Lines 1300-1306 of FIG. 13A define the BUFHEADER data type, which is used as an anchor for a list of BUF-- CTL elements. This is a doubleword structure consisting of a busy count "counter" (line 1304), an index (line 1303), and a list header (line 1305). BUF-- CTL elements can be added or removed from the buffer list by multiple processes, but the busy count "counter" must be updated in the same atomic operation that adds or removes an element. Also in that same operation, the index must be incremented to guard against interference when concurrent processes are removing BUF-- CTL elements from the list at the same time.

ADD-- BUFFER-- AND-- COUNT (lines 1307-1309) atomically adds a single element (i.e., a one-element list) to the head of a list and decrements the BUSY-- CT by one (1). ADD-- BUFFER-- AND-- COUNT simply calls the ADD-- BUFFER-- LIST operation with certain parameters as shown in line 1308.

ADD-- BUFFER (lines 1310-1312) atomically adds a single element (i.e., a one-element list) to the head of a list but does not update the BUSY-- CT (decrements by 0). ADD-- BUFFER calls the ADD-- BUFFER-- LIST operation with the same parameters as ADD-- BUFFER-- AND-- COUNT (line 1311), except that it passes a zero (0) value for the integer "n" instead of the value one (1) passed by ADD-- BUFFER-- AND-- COUNT.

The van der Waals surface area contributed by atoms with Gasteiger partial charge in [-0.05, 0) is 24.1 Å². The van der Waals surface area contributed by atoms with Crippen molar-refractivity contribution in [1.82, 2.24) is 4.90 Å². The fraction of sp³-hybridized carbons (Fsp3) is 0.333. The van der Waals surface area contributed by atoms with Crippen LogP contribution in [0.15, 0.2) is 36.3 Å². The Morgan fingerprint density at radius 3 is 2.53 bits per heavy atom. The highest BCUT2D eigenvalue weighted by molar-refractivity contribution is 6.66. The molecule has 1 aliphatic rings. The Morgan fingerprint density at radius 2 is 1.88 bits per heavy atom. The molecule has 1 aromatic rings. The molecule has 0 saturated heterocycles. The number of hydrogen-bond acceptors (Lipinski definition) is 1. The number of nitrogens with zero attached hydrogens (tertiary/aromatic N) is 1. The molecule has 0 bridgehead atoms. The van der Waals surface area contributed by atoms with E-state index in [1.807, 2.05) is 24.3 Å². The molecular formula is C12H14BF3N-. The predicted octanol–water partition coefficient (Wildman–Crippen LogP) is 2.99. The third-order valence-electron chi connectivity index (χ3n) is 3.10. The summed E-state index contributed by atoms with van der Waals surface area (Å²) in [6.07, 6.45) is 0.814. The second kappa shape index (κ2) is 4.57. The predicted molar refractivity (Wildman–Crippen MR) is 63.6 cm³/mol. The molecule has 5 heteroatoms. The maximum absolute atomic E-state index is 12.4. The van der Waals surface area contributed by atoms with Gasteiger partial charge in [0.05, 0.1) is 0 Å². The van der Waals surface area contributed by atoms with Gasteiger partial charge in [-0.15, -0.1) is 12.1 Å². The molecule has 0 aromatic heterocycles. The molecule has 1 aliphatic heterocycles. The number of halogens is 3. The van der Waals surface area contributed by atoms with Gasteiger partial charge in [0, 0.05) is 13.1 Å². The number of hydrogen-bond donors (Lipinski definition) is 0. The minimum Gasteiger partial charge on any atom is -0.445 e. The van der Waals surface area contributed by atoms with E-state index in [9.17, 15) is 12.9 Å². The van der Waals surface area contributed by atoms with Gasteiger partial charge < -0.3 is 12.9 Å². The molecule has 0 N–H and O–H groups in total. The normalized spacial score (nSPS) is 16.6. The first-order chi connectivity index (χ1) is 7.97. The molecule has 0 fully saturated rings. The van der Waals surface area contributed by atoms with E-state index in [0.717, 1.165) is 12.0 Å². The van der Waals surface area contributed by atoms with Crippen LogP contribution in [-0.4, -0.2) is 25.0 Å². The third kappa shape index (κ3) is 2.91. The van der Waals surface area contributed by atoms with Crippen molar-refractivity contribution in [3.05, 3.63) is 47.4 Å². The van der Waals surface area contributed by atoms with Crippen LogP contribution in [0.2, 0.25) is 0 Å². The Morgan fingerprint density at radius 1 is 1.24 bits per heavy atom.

ADD-- BUFFER-- LIST (lines 1313-1324) adds a new list of chained BUF-- CTL elements to the head of an existing list. The first and last elements of the new list are passed as parameters to ADD-- BUFFER-- LIST. The function places the new list's first element as the new head of the existing list (line 1319, 1321). At the same time, the previous head element of the existing list is chained to the last element in the new list (line 1320).